If you are trying to determine how to structure your business or just trying to figure out the tax benefits and implications of having an LLC, you have come to the right place!
One of the most popular ways to organize a business is by registering it as a limited liability company. This is also known as an LLC. Unlike S corporations and C corporations, they require much less paperwork and are much more straightforward.
When it comes to tax benefits, LLC’s give business owners much greater flexibility. This is clear in comparison to sole proprietorships, corporations, and other forms of business organizations.
In this article, we will take a look at the main tax benefits of an LLC.
What is an LLC?
A limited liability company (LLC) is a legal form of business where the owners are not personally liable for the company’s debts and or liabilities. An LLC is the least complex business structure out there.
Man tax benefit of an LLC
The biggest tax benefit of an LLC is the flexibility on how they are taxed. This is definitely the main benefit but least understood advantages of forming an LLC.
As an LLC, you can decide whether to be taxed as a sole proprietorship, partnership, S corporation, or C corporation. This is done by filing IRS Form 8832.
Depending which route you choose, it has its own tax implications. Let’s look a little closer at those.
1. Taxed as: Sole Proprietorship
If you set up your LLC to be taxed as a sole proprietorship, your profits and losses that your business generates will have to be reported on your personal tax return. You will file the regular Form 1040 along with a Schedule C Business profit or loss form.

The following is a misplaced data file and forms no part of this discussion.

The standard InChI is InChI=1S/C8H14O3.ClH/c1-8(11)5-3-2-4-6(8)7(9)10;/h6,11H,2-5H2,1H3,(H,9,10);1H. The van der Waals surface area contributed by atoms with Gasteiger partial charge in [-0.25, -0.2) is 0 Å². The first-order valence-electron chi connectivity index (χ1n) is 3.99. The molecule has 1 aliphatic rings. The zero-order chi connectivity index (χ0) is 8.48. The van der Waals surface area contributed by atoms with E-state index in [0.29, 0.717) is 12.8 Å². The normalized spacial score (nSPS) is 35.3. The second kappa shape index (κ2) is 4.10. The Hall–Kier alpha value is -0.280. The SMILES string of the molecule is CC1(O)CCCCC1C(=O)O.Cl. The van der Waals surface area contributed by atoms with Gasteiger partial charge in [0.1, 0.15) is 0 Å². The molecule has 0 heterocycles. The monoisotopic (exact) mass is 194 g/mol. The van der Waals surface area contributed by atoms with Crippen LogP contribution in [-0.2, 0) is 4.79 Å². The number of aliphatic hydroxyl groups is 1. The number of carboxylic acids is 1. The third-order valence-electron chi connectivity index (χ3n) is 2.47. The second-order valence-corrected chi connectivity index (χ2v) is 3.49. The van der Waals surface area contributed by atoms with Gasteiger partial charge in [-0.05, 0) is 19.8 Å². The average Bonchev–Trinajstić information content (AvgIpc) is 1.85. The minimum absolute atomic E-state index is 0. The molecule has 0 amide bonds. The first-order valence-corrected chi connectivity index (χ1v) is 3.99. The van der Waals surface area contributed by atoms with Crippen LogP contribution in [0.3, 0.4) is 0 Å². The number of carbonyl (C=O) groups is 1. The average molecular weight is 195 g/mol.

2. Taxed as: Partnership
If the LLC is set up as a partnership, then else even file a form 1065 partnership return. Each of the owners / Partners in the LLC pay their taxes according to his or her share of the profit and losses. He’s also beautiful that on the Form 1040 and a schedule K-1.
3. Taxed as: S Corporation
If set up as an S corporation, the S corporation files Form 1120S but won’t pay any corporate taxes on that income. Instead, the shareholders of the S corporation LLC will report their share of income and losses on their personal tax returns. By doing this, you avoid double taxation.
4. Taxed as: C Corporation
Lastly, if you set up your LLC as a C corporation, you will file the Form 1120 corporate tax return. The C corporation LLC will have to pay taxes on profits made. Once that’s done, members will report any of the income that is passed on to them on their individual tax returns as well. They will have to pay taxes on that too. If the C corporation doesn’t pass some of the income earned to its members, then the members won’t have to pay taxes on that income.
Which option should you go with?
This will completely depend on your company structure and tax situation. As businesses change over time and grow, they also start to become more profitable and one tax approach might not work forever.
In that case, make sure to do your research with your tax adviser and any partners that you might have in your business. This is to make sure that you’re well-informed before you make any business decisions and structure your business accordingly.